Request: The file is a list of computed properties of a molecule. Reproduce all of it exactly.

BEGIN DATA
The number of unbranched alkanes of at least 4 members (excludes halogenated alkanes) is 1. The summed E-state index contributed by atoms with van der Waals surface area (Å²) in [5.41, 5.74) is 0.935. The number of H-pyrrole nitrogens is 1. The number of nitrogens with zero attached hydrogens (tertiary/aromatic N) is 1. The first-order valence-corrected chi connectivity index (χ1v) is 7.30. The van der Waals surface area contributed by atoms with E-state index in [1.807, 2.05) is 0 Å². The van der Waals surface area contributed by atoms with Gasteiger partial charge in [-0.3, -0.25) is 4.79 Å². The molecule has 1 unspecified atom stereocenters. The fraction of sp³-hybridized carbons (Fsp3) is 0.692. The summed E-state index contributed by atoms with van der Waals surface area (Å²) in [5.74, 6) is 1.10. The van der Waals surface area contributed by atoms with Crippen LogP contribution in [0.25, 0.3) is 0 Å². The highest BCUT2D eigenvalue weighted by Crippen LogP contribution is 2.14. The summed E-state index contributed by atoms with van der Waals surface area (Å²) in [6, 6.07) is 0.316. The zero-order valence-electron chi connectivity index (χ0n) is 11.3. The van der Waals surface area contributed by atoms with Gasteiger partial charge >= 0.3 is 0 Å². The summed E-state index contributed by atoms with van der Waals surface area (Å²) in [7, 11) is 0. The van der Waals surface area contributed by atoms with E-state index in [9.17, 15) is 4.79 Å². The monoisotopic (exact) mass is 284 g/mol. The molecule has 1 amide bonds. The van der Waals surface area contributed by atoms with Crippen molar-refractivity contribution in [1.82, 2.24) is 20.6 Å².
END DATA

The number of unbranched alkanes of at least 4 members (excludes halogenated alkanes) is 1. The summed E-state index contributed by atoms with van der Waals surface area (Å²) in [5.41, 5.74) is 0.935. The number of H-pyrrole nitrogens is 1. The number of nitrogens with zero attached hydrogens (tertiary/aromatic N) is 1. The first-order valence-corrected chi connectivity index (χ1v) is 7.30. The van der Waals surface area contributed by atoms with E-state index in [1.807, 2.05) is 0 Å². The van der Waals surface area contributed by atoms with Gasteiger partial charge in [-0.3, -0.25) is 4.79 Å². The molecule has 1 unspecified atom stereocenters. The fraction of sp³-hybridized carbons (Fsp3) is 0.692. The summed E-state index contributed by atoms with van der Waals surface area (Å²) in [5.74, 6) is 1.10. The van der Waals surface area contributed by atoms with Crippen LogP contribution in [0.25, 0.3) is 0 Å². The highest BCUT2D eigenvalue weighted by Crippen LogP contribution is 2.14. The summed E-state index contributed by atoms with van der Waals surface area (Å²) in [6, 6.07) is 0.316. The zero-order valence-electron chi connectivity index (χ0n) is 11.3. The van der Waals surface area contributed by atoms with Gasteiger partial charge >= 0.3 is 0 Å². The summed E-state index contributed by atoms with van der Waals surface area (Å²) in [7, 11) is 0. The van der Waals surface area contributed by atoms with E-state index in [9.17, 15) is 4.79 Å². The monoisotopic (exact) mass is 284 g/mol. The molecule has 1 amide bonds. The van der Waals surface area contributed by atoms with Crippen molar-refractivity contribution in [1.82, 2.24) is 20.6 Å².